# Self-contained poll application

I am working on a small and self-contained poll application, not unlike Straw Poll whereby one user can submit a poll and other users can vote (but only once).

I am building this little application in the open, using Angular for the front-end and Web Api for the back-end. I am using Fluent Validation to validate incoming models.

Using an action filter and Fluent Validation I have managed to remove all basic model validation from my controller.

I need to carry out some more advanced validation after I load the poll from the database. My action method has become overrun by such validation logic as you can see:

public IHttpActionResult Put(int pollId, VoteInput voteInput)
{

if (poll == null)
{
return BadRequest("you cannot vote on a poll that does not exist.");
}

if (poll.VoterIps.Contains(voterIp))
{
return BadRequest("you cannot vote on this poll because you have already voted.");
}

if (voteInput.Options.Length > 1 && !poll.MultiChoice)
{
return BadRequest("you cannot vote for more than one option. noob.");
}

foreach (var option in poll.Options.Where(option => voteInput.Options.Contains(option.Id)))
{
}

_session.SaveChanges();

return Ok();
}


I would very much like to remove some, if not all of this validation logic from the controller.

I have a really sound infrastructure - I am using Fluent Validation and a DI Framework - but owing to my inexperience with said technologies, I cannot think of a clean way to extract the validation logic.

What are some ways I can reduce or eliminate the validation in my controller?

• Titles should reflect on the code's purpose, not a review request. If the edited title was misleading about that, then it can still be fixed. – Jamal Jan 6 '15 at 23:25

I cannot think of a clean way to extract the validation logic.

All validation logic should be in an appropriate "validation service" class as @meWantToLearn said.

I assume something like this is possible in FluentValidation:

public class PollVoteValidator : AbstractValidator<Poll,VoteInput>


If not then make a simple class that contains both of these and then create a validator for that:

public class PollInput {
public Poll {get; set;}
public VoteInput {get; set;}
}

public class PollVoteValidator : AbstractValidator<PollInput>


Validation Separation of Concerns

Validations such as if (poll == null) belong in a PollValidator class and if (poll.VoterIps.Contains(voterIp)) in a VoterIpsCollection class.

Even if you want to check for null method arguments up front (and that will simplify downstream control logic), the above still applies.

Validation Coordination

The PollVoteValidator would coordinate everything perhaps, with logic, somewhere, like this:

public class PollVoteValidator {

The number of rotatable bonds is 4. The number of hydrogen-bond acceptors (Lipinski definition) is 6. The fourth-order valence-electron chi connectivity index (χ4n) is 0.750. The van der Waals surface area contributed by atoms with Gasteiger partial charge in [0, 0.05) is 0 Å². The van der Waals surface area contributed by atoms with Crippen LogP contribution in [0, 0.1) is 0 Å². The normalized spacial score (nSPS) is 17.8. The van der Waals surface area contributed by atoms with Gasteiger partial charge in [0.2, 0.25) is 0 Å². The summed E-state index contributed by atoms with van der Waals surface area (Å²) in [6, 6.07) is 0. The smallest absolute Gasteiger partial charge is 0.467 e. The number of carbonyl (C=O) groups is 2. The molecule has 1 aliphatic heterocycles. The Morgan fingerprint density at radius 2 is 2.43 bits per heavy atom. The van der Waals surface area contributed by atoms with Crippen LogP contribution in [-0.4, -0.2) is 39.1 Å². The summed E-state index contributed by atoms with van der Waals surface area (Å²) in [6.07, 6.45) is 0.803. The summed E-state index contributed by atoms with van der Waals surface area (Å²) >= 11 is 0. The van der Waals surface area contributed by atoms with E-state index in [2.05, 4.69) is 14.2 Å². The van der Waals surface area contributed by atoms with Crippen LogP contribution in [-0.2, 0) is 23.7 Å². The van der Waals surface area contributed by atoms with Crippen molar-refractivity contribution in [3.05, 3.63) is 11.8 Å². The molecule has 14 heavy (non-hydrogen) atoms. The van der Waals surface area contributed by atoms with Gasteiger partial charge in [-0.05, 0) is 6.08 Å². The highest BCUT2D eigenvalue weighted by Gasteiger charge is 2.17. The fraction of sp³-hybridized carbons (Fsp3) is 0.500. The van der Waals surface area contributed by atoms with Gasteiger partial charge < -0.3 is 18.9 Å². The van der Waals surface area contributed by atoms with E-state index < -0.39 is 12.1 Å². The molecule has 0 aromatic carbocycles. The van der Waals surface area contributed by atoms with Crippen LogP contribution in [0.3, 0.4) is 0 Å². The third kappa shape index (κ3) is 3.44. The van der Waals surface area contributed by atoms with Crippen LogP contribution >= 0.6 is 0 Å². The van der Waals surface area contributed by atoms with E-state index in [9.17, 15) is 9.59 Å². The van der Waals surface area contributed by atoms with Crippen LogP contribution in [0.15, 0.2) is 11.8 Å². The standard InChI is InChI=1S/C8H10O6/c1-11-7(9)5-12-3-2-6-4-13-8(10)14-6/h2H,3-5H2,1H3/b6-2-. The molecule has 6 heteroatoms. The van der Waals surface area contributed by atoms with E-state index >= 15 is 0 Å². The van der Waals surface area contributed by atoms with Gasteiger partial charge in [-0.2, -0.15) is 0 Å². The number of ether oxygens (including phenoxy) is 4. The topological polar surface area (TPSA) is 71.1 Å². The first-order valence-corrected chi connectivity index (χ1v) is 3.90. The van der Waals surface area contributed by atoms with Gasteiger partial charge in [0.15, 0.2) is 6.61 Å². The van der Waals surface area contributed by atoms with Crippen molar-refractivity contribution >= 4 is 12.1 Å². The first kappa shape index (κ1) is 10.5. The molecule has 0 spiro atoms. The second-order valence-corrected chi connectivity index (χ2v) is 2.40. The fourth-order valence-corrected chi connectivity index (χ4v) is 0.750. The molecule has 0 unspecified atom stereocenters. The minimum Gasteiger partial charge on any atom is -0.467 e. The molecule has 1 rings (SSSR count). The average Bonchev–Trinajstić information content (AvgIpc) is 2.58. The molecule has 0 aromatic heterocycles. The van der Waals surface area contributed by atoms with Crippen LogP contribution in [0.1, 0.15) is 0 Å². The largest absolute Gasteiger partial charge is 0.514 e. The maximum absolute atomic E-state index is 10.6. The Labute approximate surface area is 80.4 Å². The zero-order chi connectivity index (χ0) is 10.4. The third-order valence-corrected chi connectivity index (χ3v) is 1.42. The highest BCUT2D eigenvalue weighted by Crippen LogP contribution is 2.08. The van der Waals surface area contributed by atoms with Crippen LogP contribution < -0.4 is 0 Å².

public ValidateResults Validate (poll, voteInput) {
var pollValidateResults = myPollValidator.Validate(poll);
var voteInputValidateResults = myVoteInputValidator.Validate(voteInput);
// I hope poll is not null!
var voterIpsCollectionResults = myVoterIpsCollectionValidator.Validate(poll.VoterIps);

if(/* validations above pass */)
pollVoteValidatorResults = mypollVoteValidator.Validate(poll, voteInput);

// consolidate validation results as desired (error messages)

return pollVoteValidatorResults;
}
}


One More Thing

This: var voterIp = Request.GetOwinContext().Request.RemoteIpAddress; seems "orphaned" from an OO perspective. voterIp feels like a Voter class property, so maybe you should instantiate a Voter; this implies a "validation service" class for Voter.

The above Voter class stuff may seem like overkill, but there is no OO principle that says "if something seems simple, ignore OO principles".

• What might the calling code look like? Should I be concerned about querying the database two or thee times like I would be required to in your case? Thank you very much for your answer so far. – User 12345678 Jan 6 '15 at 21:11
• First, focus on design to meet your question's goals and overall class design in general. Then when they are instantiated - DB IO concerns - are mitigated with Lazy loading, object caching, etc. I suspect Validator objects can be re-used. Then how the calling code looks takes care of itself because good design exposes properties & methods that make sense for the business/problem domain. Your architecture (MVC, restful, etc) influences "when" and "how" but class design is paramount. – radarbob Jan 8 '15 at 18:05

You need to move your validation code into a validation service class. It should return true or the validation exception to your controller. Validation logic will be implemented in the validation service class. Keep your controller always short and simple.